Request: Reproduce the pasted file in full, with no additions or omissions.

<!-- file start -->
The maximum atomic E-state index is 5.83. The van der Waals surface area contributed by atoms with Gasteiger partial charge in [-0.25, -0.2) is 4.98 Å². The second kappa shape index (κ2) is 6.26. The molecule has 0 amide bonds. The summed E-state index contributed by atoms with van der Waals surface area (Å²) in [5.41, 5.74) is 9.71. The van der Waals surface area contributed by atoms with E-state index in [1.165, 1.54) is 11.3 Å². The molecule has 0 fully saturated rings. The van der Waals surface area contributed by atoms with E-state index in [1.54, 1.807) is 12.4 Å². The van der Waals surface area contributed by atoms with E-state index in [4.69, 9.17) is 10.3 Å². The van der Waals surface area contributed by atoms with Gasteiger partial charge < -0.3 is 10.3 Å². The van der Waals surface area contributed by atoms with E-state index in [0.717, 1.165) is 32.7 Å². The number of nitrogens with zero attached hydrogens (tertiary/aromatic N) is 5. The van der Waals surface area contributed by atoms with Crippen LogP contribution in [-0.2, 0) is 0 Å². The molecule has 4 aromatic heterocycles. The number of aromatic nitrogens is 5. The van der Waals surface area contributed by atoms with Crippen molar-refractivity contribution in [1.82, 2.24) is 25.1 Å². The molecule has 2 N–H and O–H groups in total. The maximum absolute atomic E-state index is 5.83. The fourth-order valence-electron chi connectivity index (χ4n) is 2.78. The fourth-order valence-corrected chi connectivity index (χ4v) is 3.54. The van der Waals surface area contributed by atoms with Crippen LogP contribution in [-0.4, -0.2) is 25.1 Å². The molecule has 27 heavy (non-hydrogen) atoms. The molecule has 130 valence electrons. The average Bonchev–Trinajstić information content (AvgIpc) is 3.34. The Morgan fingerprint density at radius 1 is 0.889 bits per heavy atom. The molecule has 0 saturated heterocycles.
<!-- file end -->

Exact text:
The maximum atomic E-state index is 5.83. The van der Waals surface area contributed by atoms with Gasteiger partial charge in [-0.25, -0.2) is 4.98 Å². The second kappa shape index (κ2) is 6.26. The molecule has 0 amide bonds. The summed E-state index contributed by atoms with van der Waals surface area (Å²) in [5.41, 5.74) is 9.71. The van der Waals surface area contributed by atoms with E-state index in [1.165, 1.54) is 11.3 Å². The molecule has 0 fully saturated rings. The van der Waals surface area contributed by atoms with E-state index in [1.54, 1.807) is 12.4 Å². The van der Waals surface area contributed by atoms with E-state index in [4.69, 9.17) is 10.3 Å². The van der Waals surface area contributed by atoms with Gasteiger partial charge < -0.3 is 10.3 Å². The van der Waals surface area contributed by atoms with E-state index in [0.717, 1.165) is 32.7 Å². The number of nitrogens with zero attached hydrogens (tertiary/aromatic N) is 5. The van der Waals surface area contributed by atoms with Crippen LogP contribution in [-0.2, 0) is 0 Å². The molecule has 4 aromatic heterocycles. The number of aromatic nitrogens is 5. The van der Waals surface area contributed by atoms with Crippen molar-refractivity contribution in [1.82, 2.24) is 25.1 Å². The molecule has 2 N–H and O–H groups in total. The maximum absolute atomic E-state index is 5.83. The fourth-order valence-electron chi connectivity index (χ4n) is 2.78. The fourth-order valence-corrected chi connectivity index (χ4v) is 3.54. The van der Waals surface area contributed by atoms with Crippen LogP contribution in [-0.4, -0.2) is 25.1 Å². The molecule has 27 heavy (non-hydrogen) atoms. The molecule has 130 valence electrons. The average Bonchev–Trinajstić information content (AvgIpc) is 3.34. The Morgan fingerprint density at radius 1 is 0.889 bits per heavy atom. The molecule has 0 saturated heterocycles.